Edit: I hacked this down quite a bit to try to make it more readable and pertinent to the question, which was helped by some comments below illustrating what the question actually was.
As pointed out below, the question is more accurately, "All else being equal (subject knowledge, intelligence, etc.), will the more eloquent individual be more persuasive?"
I'll go along with the Wiki definition found HERE:
Eloquence (from Latin eloquentia) is fluent, forcible, elegant or persuasive speaking. It is primarily the power of expressing strong emotions in striking and appropriate language, thereby producing conviction or persuasion.
- HERE is a preview for book, "Public Communication Campaigns." See the section "Conventional analysis of source variables." Among the factors increasing speaker persuasiveness are credibility (seeming honest and perceived expertise). Then follows:
Perceived source expertise, in turn, derives from characteristics such as the sources's general education level, familiarity with the subject matter, and speaking in an authoritative tone.
Unfortunately, the section entitled "Message variables that increase persuasive impact" is not available via Google, but a summary chart of factors that increase persuasiveness features this:
Message (appeal, inclusion/omission, organization, style, repetitiveness, etc.)
- THIS paper on credibility with respect to Artificial Intelligence states the following, building on the work of Aristotle:
Thus, persuasion is not solely concerned with developing sound arguments and proofs; it also involves putting the audience into a receptive frame of mind and convincing them that the speaker is a credible person.
- HERE is an article by Dr. Doric Little, a professor in speech skills, discussing the role of rhetoric in persuasion (also referring to Aristotle). Note this:
Despite the very reasonable judgement that a person with the most proof or facts should be the most persuasive, Aristotle and numerous speech researchers in this century have concluded that the credible person, the person who is perceived as trustworthy, is most persuasive.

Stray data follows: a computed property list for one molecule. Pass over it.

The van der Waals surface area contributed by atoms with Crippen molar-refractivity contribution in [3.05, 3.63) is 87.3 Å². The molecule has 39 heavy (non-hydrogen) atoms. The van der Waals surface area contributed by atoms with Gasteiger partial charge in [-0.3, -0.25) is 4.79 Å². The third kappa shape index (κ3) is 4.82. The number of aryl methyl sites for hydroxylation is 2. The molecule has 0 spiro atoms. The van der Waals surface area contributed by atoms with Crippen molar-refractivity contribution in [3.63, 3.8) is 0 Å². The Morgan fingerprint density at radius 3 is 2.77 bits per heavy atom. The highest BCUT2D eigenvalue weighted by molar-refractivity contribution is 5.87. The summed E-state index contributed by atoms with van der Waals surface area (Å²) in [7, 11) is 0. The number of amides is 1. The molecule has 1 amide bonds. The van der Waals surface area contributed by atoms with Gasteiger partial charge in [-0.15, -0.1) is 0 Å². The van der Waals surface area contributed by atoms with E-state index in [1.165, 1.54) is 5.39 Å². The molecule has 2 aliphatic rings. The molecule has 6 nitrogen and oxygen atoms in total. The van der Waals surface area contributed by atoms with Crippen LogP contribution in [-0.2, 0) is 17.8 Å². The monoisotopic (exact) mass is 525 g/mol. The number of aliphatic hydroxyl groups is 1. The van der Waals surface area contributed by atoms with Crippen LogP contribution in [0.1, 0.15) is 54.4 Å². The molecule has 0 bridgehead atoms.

She also cites research by Samuel Becker at the University of Iowa (LINK) as having shown the following:
... Becker found that... Content/analysis and delivery equaled about 45% each of the perceived speaking effectiveness while language constituted 10%.
I believe that THIS is the Becker study being referenced. I would bundle "facts, figures, data" with content/analysis and "eloquence, rhetoric, mastery of language, etc." with the delivery and language categories. If you agree, then Becker's study supports the idea that eloquence is at least a component of the factors that sway 65% of one's perceived credibility.
- Click on the preview for THIS book, "The Art of Public Speaking," and look at the Table of Contents. Note chapters devoted to "Analyzing the Audience," "Using Language," and "Delivery." Note that the chapters are not all variants of "Improve knowledge of the subject matter" -- in other words, eloquence matters.
The fact that anything related to eloquence is mentioned in addition to knowledge of the subject matter alone shows that eloquence is a component, and thus given two speakers:
- a subject expert, and
- a subject expert who is also eloquent
The eloquent speaker will have a higher persuasive impact.
You also asked why this might be. I'm not exactly sure. One factor might be that "practice makes perfect." The more one studies, discusses, and teaches, the more familiar one becomes with the subject matter, corresponding vocabulary, terminology, and minute details of the subject. I have found that in my area of work and in my personal areas of more intense study/reading, I find myself able to access somewhat esoteric vocabulary words and phrases that might have once caused met to previously stumble while looking for the exact wording to express a concept.
Thus, "sounding like an expert" may cause the unfamiliar to think one "is an expert." While this can be used to mislead, it can also assist in preventing others from being misled. Take the "expert sounding" speakers on creationism or homeopathy. Say you're extremely confident that such areas are false, but are not a geological expert or haven't been through med school. I consider it advantageous to be eloquent when discussing such matters as to not be outdone by my opponents and lose others into murky waters.